* English shelling peas (bush and vine form). English peas taste very good but require more space than the other types and they have to be shelled. There are dwarf and tall varieties and those that ripen early, mid- and late-season.
Dwarf vines to consider are Little Marvel, Progress No. 9 (Laxton's Progress) and Greater Progress. These are resistant to fusarium wilt.
Larger vines that are reputed to do well in California are Freezonian, which is resistant to most pea diseases, including fusarium wilt; Green Arrow, which is resistant to downy mildew, fusarium wilt and other viruses; and Maestro, which is resistant to Mosaic virus, fusarium wilt and other viruses.
* Snap peas (thick edible pods): There are a variety of cultivars recommended for planting in California. Some follow:
Sugar Snap is the most widely planted sugar snap type grown commercially in California. It is resistant to most diseases, grows to a height of 6 feet and is ready to harvest in about 70 days.
Sugar Ann is a 15- to 24-inch dwarf that is resistant to most diseases, including powdery mildew. It is ready to harvest in about 56 days.
Sweet Snap (semi-dwarf), Sugar Rae (dwarf), and Sugar Daddy (stringless, dwarf) are all resistant to powdery mildew.
Sugar Mel, a 2- to 3-foot tall variety, has been reported to be more heat tolerant than other sugar snaps. You might want to consider this variety if you attempt to plant a second crop in February. Unlike the others, this pea needs warmer conditions to sprout successfully. It is resistant to powdery mildew and is ready to harvest in 60 to 70 days.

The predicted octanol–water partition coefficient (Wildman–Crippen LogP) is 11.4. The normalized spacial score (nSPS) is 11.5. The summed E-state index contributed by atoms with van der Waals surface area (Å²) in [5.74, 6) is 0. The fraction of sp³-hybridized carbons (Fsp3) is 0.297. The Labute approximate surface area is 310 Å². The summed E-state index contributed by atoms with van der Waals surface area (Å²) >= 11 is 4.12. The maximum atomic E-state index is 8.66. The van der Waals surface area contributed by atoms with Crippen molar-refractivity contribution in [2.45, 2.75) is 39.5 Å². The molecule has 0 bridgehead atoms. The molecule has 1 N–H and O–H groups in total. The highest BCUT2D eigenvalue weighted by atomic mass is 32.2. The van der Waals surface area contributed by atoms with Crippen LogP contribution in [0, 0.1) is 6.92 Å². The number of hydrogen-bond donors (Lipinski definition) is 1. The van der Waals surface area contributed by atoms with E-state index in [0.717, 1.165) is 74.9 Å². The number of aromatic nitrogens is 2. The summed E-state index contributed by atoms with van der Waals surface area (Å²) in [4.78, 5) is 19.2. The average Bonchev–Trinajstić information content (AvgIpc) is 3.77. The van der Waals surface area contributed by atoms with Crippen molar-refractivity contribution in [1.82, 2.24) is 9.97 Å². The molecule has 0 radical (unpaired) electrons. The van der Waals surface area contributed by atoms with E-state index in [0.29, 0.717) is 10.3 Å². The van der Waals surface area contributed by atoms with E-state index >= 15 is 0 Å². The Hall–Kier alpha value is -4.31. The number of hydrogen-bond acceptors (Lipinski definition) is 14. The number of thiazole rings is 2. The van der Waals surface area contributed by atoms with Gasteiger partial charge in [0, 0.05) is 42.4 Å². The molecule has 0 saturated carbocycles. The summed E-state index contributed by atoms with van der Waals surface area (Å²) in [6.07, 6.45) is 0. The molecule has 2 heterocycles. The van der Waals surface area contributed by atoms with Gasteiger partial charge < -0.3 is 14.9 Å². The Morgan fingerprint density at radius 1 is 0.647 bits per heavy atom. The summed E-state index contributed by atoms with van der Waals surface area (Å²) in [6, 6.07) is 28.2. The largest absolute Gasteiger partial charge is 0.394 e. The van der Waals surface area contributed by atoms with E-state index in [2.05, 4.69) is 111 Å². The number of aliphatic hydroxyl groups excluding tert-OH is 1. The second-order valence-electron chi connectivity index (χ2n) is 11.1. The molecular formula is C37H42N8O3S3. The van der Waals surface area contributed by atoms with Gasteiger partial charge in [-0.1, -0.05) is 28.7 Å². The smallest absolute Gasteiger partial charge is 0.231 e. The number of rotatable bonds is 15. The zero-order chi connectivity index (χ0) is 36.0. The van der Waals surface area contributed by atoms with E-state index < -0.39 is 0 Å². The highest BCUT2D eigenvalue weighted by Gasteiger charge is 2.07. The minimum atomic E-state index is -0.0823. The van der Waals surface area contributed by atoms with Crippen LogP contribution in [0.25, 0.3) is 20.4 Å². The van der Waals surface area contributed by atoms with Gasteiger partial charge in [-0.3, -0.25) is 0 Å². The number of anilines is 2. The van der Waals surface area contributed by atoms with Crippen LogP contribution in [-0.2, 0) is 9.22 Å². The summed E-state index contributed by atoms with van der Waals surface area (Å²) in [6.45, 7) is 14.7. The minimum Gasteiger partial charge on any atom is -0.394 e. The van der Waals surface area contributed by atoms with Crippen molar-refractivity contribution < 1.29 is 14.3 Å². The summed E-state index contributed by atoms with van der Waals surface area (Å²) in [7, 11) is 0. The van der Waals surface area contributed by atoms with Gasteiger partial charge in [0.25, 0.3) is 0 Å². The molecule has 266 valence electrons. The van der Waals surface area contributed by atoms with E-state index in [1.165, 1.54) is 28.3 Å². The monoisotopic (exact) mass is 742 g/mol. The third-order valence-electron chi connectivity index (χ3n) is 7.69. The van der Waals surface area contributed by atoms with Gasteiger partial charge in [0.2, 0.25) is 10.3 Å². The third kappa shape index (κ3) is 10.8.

Here are some recommendations when harvesting peas:
* Off-the-vine peas lose their sugar within hours, so pick, shell and eat them as soon as possible. Pick peas regularly to extend the harvest.
* Use two hands to pick the peas (one hand to hold the stem and the other to pick off the pod), to avoid pulling the vine from the ground.
* Snow peas can be harvested any time after the pod begins to emerge from the flower. Try to pick them while they are flat and the first sign of seed development. They won't have the intense sweetness if you harvest them early (before the peas swell and the pods begin to curl around). If you wait too long, they will be overripe, tough and starchy.
* Snap peas should be bright green, a bit plump and snap in two. They can be harvested any time after they emerge from the flower until they are completely filled out. Eat them whole (pod and all) or shelled.
* Begin harvesting shelled peas (whether bush or vine) once the seeds and pods are well-developed but still tender enough to crush between your fingers without breaking them in two. They should still have a sheen to them. Start checking about three weeks after the plant flowers.
Have a problem in your yard? University of California Cooperative Extension (UCCE) Master Gardeners are here to help. These trained and certified horticultural volunteers are dedicated to extending research-based, scientifically accurate information to the public about home horticulture and pest management. They are involved with a variety of outreach programs, including the UCCE Master Garden hotline, which provides answers to specific questions. You can reach the hotline at (714) 708-1646 or send e-mail to email@example.com. Calls and e-mail are picked up daily and are generally returned within two to three days.